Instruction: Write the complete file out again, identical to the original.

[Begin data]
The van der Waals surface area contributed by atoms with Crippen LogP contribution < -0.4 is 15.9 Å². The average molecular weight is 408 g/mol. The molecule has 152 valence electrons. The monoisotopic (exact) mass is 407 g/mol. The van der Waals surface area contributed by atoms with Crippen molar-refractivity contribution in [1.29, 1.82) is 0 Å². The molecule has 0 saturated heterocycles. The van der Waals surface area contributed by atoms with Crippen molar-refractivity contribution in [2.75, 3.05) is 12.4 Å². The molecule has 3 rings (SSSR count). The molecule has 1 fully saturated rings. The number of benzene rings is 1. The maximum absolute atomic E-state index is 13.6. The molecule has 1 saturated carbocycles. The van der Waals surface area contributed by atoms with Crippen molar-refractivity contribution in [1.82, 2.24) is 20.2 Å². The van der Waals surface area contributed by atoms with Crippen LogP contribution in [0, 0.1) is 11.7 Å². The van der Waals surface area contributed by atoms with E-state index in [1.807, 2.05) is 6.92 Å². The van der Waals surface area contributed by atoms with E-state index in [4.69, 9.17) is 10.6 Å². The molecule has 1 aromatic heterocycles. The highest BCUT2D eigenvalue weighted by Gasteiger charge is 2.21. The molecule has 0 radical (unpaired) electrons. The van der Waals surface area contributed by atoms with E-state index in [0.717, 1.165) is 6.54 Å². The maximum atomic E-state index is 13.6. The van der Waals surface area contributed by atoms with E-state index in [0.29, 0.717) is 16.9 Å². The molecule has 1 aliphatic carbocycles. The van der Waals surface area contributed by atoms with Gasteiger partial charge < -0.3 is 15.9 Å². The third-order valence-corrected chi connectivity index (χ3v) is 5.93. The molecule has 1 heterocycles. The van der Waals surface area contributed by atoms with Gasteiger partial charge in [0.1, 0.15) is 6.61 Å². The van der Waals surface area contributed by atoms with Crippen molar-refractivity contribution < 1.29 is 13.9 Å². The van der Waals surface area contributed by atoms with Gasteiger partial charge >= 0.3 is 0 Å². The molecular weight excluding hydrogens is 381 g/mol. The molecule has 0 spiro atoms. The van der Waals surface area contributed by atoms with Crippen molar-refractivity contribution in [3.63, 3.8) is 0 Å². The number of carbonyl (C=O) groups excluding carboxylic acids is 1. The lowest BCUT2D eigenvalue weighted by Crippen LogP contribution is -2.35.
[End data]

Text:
The van der Waals surface area contributed by atoms with Crippen LogP contribution < -0.4 is 15.9 Å². The average molecular weight is 408 g/mol. The molecule has 152 valence electrons. The monoisotopic (exact) mass is 407 g/mol. The van der Waals surface area contributed by atoms with Crippen molar-refractivity contribution in [1.29, 1.82) is 0 Å². The molecule has 0 saturated heterocycles. The van der Waals surface area contributed by atoms with Crippen molar-refractivity contribution in [2.75, 3.05) is 12.4 Å². The molecule has 3 rings (SSSR count). The molecule has 1 fully saturated rings. The number of benzene rings is 1. The maximum absolute atomic E-state index is 13.6. The molecule has 1 saturated carbocycles. The van der Waals surface area contributed by atoms with Crippen molar-refractivity contribution in [1.82, 2.24) is 20.2 Å². The van der Waals surface area contributed by atoms with Crippen LogP contribution in [0, 0.1) is 11.7 Å². The van der Waals surface area contributed by atoms with E-state index in [1.807, 2.05) is 6.92 Å². The van der Waals surface area contributed by atoms with E-state index in [4.69, 9.17) is 10.6 Å². The molecule has 1 aromatic heterocycles. The highest BCUT2D eigenvalue weighted by Gasteiger charge is 2.21. The molecule has 0 radical (unpaired) electrons. The van der Waals surface area contributed by atoms with E-state index in [0.717, 1.165) is 6.54 Å². The maximum atomic E-state index is 13.6. The van der Waals surface area contributed by atoms with E-state index in [0.29, 0.717) is 16.9 Å². The molecule has 1 aliphatic carbocycles. The van der Waals surface area contributed by atoms with Gasteiger partial charge < -0.3 is 15.9 Å². The third-order valence-corrected chi connectivity index (χ3v) is 5.93. The molecule has 1 heterocycles. The van der Waals surface area contributed by atoms with Gasteiger partial charge in [0.1, 0.15) is 6.61 Å². The van der Waals surface area contributed by atoms with Crippen molar-refractivity contribution < 1.29 is 13.9 Å². The van der Waals surface area contributed by atoms with Gasteiger partial charge >= 0.3 is 0 Å². The molecular weight excluding hydrogens is 381 g/mol. The molecule has 0 spiro atoms. The van der Waals surface area contributed by atoms with Crippen molar-refractivity contribution in [3.63, 3.8) is 0 Å². The number of carbonyl (C=O) groups excluding carboxylic acids is 1. The lowest BCUT2D eigenvalue weighted by Crippen LogP contribution is -2.35.